Recent reports indicate utilities and states have begun to take more seriously an expected exponential increase in the number of electric vehicles in the U.S., with 227 EV-related actions nationwide in 2017. 

So far, though, it’s not enough. 

A report released Wednesday from the Smart Electric Power Alliance (SEPA) found that among 486 American utilities surveyed, 74 percent remain in the early stages of planning for growth in electric vehicle ownership. That’s troublesome, according to EV advocates, because a utility’s responsibility to manage the grid and serve customers means they’ll be in the middle of the EV revolution. And as the report

How do you strike the right balance between regional integration and distribution management?

To meet its ambitious renewable energy goals, California needs to make its energy system more flexible.

In a previous article, we touched on how this can be accomplished through a combination of regional markets and smart management of our distribution grids. The key question is how to strike the right balance of regional integration with distribution management, while maintaining the state’s control and supporting renewable energy.

That right way is to:

  1. Fix the massive market distortion that exists around transmission cost allocation in Participating Transmission Owner utility service territories in California 
  2. Expand the existing, proven approach of our

Holtec International is looking to build its 160-megawatt SMRs in Ukraine.

The slow-moving small modular reactor (SMR) market saw some positive activity in recent weeks, even as one expert predicted the technology would never achieve commercialization. 

Earlier this month, the World Nuclear Association reported that Ukraine had signed a memorandum of understanding with SMR developer Holtec International, aiming to turn the Eastern European nation into a manufacturing hub for Holtec’s SMR-160 reactors. 

The Association said Holtec is planning a Ukrainian manufacturing plant to allow for partial localization of its 160-megawatt SMRs, so Ukraine’s nuclear operator Energoatom can use the design to replace two aging Russian VVER-440 reactors at its Rivne nuclear power plant. 


North America's aging fleet of wind turbines is seeing a wave of repowering projects.

This might be the future of wind repowering in the United States. In a first-of-its-kind project, the owner of a pioneering Illinois wind farm will bring down an aging fleet of 15-year-old turbines in a process akin to trees being logged in a forest.

The Mendota Hills site, in operation since 2003, was the first utility-scale wind farm in Illinois. The project owner, Dallas-based Leeward Renewable Energy, is replacing sixty-three 850-kilowatt Gamesa turbines with twenty-nine 2.6-megawatt turbines from Siemens Gamesa. The new project will increase power capacity at the site from just over 50 megawatts to 76 megawatts.

In an interview, CEO Greg Wolf told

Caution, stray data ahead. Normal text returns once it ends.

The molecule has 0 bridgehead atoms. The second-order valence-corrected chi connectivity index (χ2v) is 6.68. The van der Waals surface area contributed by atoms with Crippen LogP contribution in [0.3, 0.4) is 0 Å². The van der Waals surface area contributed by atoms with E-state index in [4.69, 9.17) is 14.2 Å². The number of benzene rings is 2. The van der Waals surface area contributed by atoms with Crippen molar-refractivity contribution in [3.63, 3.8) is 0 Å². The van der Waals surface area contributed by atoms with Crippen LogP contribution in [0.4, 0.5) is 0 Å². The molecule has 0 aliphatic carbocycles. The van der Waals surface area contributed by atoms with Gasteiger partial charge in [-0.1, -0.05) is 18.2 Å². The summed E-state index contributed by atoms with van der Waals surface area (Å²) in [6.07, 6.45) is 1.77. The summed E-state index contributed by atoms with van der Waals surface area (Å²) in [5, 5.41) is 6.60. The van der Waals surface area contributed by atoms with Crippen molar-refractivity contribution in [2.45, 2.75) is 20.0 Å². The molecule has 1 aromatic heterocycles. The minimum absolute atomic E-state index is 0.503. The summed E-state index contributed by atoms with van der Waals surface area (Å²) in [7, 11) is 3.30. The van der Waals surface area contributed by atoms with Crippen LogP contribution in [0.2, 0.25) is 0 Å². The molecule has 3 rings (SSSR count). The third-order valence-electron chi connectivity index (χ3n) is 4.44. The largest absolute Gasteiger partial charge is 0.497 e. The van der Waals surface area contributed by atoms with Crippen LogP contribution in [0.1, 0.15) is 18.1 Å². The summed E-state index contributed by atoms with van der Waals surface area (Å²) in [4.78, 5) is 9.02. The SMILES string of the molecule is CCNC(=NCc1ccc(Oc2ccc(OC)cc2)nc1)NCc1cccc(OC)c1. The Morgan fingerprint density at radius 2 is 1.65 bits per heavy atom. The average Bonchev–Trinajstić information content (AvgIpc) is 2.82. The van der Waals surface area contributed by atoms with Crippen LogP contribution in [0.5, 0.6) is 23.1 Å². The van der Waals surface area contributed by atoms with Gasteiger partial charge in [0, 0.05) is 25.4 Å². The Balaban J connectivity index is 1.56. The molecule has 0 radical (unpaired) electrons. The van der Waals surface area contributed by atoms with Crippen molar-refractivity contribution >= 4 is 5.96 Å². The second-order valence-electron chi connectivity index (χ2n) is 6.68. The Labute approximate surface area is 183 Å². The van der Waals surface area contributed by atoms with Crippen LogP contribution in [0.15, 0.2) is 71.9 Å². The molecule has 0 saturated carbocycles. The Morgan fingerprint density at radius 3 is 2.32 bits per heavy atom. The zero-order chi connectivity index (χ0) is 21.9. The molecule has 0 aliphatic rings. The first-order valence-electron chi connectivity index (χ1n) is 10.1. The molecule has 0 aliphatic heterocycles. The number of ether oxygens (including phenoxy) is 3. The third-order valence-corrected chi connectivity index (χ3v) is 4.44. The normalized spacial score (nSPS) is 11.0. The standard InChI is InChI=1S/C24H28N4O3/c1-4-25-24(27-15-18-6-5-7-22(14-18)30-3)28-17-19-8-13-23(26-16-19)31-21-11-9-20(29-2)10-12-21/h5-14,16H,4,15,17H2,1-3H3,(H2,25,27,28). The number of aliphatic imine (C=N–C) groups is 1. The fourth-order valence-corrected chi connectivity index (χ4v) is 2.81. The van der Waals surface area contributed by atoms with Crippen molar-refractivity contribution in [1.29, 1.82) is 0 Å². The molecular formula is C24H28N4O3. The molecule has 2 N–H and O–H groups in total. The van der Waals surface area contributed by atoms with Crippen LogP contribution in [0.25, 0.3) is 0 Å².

GE Says Its New Battery Product Can Cut Grid-Scale Storage Installation Times in Half

GE has released a containerized energy storage product with a competitive advantage for installation time.

The 1.2-megawatt, 4-megawatt-hour Reservoir system marks a new entry into the standardized, large-scale battery market. It reflects a strategic shift at GE’s storage practice, which recently reorganized after an initial foray into battery manufacturing and a detour in commercial and industrial energy services.

Reservoir sounds like many other containerized battery solutions already available from companies like Fluence, BYD, Mitsubishi, LG, Samsung and others. The goal is to lower costs to developers by standardizing the product and factory testing the enclosures for quality control.

A government-funded pilot program will attempt to replicate an approach to net-zero retrofits pioneered in the Netherlands

Thousands of European families are now living in comfortable, energy-efficient homes that were upgraded in a far-reaching program called Transition Zero, all part of an effort to lower carbon emissions in the European Union.

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“This is how we intend to offer the largest fleet of electric vehicles in the world.

Volkswagen announced Tuesday that it had secured about $25 billion in battery supplies and technology, a sum it plans to scale up to about $60 billion as it looks to expand electric vehicle manufacturing. 

The announcement comes after Volkswagen’s diesel emissions scandal pushed it towards an electric agenda to save face. While the German manufacturer is just one of many auto giants planning to capitalize on the growing EV market, its investment is an aggressive one, especially for the world’s largest carmaker. 

So far, Volkswagen’s battery play includes partners in Europe and China, where the company sells roughly 80 percent of its vehicles.

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Qatar Green Leaders is a Green Building Certification Management & Training Company, dedicated to helping its clients achieve the most feasible LEED / GSAS certification.

We are a privately-owned Qatari company established in June 2011 and operating from Doha, Qatar.

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